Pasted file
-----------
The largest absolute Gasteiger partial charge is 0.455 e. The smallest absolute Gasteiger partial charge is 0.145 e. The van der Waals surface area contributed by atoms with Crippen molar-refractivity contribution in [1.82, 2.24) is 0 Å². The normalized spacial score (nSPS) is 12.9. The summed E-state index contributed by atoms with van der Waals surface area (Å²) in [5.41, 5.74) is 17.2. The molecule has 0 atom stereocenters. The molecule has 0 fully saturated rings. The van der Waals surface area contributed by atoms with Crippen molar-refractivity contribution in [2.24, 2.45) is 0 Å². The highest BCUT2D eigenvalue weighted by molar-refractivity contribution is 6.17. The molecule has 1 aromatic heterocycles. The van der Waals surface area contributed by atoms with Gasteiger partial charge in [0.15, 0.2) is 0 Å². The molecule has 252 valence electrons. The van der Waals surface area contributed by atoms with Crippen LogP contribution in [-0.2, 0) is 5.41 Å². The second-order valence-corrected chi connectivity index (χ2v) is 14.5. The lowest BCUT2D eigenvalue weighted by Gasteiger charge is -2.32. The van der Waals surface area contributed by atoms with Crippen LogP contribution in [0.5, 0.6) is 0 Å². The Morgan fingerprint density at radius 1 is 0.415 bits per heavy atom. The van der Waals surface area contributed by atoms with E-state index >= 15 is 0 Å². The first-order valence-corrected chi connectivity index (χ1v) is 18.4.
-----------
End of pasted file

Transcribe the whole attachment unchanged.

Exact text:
The largest absolute Gasteiger partial charge is 0.455 e. The smallest absolute Gasteiger partial charge is 0.145 e. The van der Waals surface area contributed by atoms with Crippen molar-refractivity contribution in [1.82, 2.24) is 0 Å². The normalized spacial score (nSPS) is 12.9. The summed E-state index contributed by atoms with van der Waals surface area (Å²) in [5.41, 5.74) is 17.2. The molecule has 0 atom stereocenters. The molecule has 0 fully saturated rings. The van der Waals surface area contributed by atoms with Crippen molar-refractivity contribution in [2.24, 2.45) is 0 Å². The highest BCUT2D eigenvalue weighted by molar-refractivity contribution is 6.17. The molecule has 1 aromatic heterocycles. The van der Waals surface area contributed by atoms with Gasteiger partial charge in [0.15, 0.2) is 0 Å². The molecule has 252 valence electrons. The van der Waals surface area contributed by atoms with Crippen LogP contribution in [-0.2, 0) is 5.41 Å². The second-order valence-corrected chi connectivity index (χ2v) is 14.5. The lowest BCUT2D eigenvalue weighted by Gasteiger charge is -2.32. The van der Waals surface area contributed by atoms with Crippen LogP contribution in [0.5, 0.6) is 0 Å². The Morgan fingerprint density at radius 1 is 0.415 bits per heavy atom. The van der Waals surface area contributed by atoms with E-state index >= 15 is 0 Å². The first-order valence-corrected chi connectivity index (χ1v) is 18.4.